In the District
Two camelliajaponica(Professor Sargent) bushes were moved from near the foundation of the Clarendon County Courthouse in early December to two more prominent positions in front of the two towering live oak trees that stand as sentinels to the Courthouse.
The Professor Sargent camellias have been around for centuries and are considered a “true heritage plant” that is a favorite among Southern gardeners. The Professor Sargent camellia can grow as tall as 12 feet. It features dark, glossy green leaves that are thick and leathery. The bush has single round flowers that are an intense scarlet color.
The two camellias that were moved stand well over seven feet tall and date back to local historian Jim Sprott’s father who planted almost three-dozen of the camellias at what is now the rear of the courthouse in the 40s.
In 1989, Hugo came along and destroyed most of the shrubbery at the courthouse including heavily damaging the live oaks that stand in front of the majestic building.
The Clarendon Council of Garden Clubs attempted to restore the courthouse grounds to its former splendor and they were able to save a handful of the camellias and planted them around the foundation of the courthouse.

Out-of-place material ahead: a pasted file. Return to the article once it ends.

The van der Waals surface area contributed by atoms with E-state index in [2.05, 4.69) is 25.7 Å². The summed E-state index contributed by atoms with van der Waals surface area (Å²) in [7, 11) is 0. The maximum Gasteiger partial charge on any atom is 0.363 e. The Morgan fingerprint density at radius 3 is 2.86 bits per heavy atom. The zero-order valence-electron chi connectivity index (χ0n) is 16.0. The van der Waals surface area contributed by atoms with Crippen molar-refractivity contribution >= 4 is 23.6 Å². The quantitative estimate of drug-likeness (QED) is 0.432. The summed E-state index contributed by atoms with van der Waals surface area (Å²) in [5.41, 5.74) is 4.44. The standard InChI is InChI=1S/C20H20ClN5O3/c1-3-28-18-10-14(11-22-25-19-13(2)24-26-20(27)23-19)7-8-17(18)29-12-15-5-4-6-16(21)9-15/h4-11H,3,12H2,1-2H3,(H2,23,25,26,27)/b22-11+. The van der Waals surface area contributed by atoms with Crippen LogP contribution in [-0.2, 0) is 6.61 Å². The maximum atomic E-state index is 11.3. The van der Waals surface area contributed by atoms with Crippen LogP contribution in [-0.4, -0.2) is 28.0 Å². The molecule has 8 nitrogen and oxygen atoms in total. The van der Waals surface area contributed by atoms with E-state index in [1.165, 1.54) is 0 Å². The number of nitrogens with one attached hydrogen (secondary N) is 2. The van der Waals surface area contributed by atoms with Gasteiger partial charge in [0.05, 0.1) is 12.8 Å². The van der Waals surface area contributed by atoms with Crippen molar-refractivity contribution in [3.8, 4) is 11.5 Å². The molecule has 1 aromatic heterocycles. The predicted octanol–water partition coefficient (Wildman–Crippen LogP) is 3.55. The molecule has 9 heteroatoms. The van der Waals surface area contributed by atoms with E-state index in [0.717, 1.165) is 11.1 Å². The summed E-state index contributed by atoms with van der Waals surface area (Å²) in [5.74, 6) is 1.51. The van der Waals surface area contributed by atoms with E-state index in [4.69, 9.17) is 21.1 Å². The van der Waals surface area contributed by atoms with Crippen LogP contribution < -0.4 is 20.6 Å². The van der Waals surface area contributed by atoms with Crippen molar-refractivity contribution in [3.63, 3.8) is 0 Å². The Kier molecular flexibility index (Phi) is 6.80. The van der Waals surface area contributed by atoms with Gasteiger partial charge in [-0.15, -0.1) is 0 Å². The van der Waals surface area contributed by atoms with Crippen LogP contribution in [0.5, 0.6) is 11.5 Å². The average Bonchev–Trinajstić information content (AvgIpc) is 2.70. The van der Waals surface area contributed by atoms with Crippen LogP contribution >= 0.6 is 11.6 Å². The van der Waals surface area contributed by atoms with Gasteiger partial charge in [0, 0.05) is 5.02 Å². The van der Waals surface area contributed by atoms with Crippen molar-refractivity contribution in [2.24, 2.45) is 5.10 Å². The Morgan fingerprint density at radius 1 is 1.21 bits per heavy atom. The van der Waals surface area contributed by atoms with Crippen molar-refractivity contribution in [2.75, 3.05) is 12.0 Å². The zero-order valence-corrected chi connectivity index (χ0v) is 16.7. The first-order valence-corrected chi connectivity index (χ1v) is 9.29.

In the spring of 2013, county officials voted to renovate the courthouse, which included removing shrubbery from the area around the courthouse’s foundation. In an effort to save part of the county’s history, the Clarendon Council of Garden Clubs decided to move two of the camellias to prominent positions at the front of the courthouse grounds.
Moving the camellias came at a time that the President of the Garden Club of South Carolina Judith Dill unveiled her platform for her two-year tenure as president – Historic Trees, Historic Places.
Dill wanted the garden clubs across the state to identify historic trees and shrubs and enlighten the communities on why keeping decades and centuries old trees is so important.
On Jan. 15, the Clarendon Council of Garden Clubs held a ceremony commemorating the move and invited Dill to attend the event.
“Betty Johnson with the Azalea Garden Club clipped and rooted some of those older camellias,” Marie Land, also a member of the AGC, told those at the ceremony. “This is the product of those clippings.”
“This is exactly what I wanted,” Dill told the garden club members. “I was so hopeful for everyone who did this. You have done a beautiful job.”
Dill asked each of the garden clubs present to go home, get a neighbor, or a friend and have everyone think of five historic trees or shrubs that need to be recognized in the Historic Trees, Historic Places project.
Land said that members of her club and other clubs in the county were already thinking of other trees and areas that would qualify for the designation.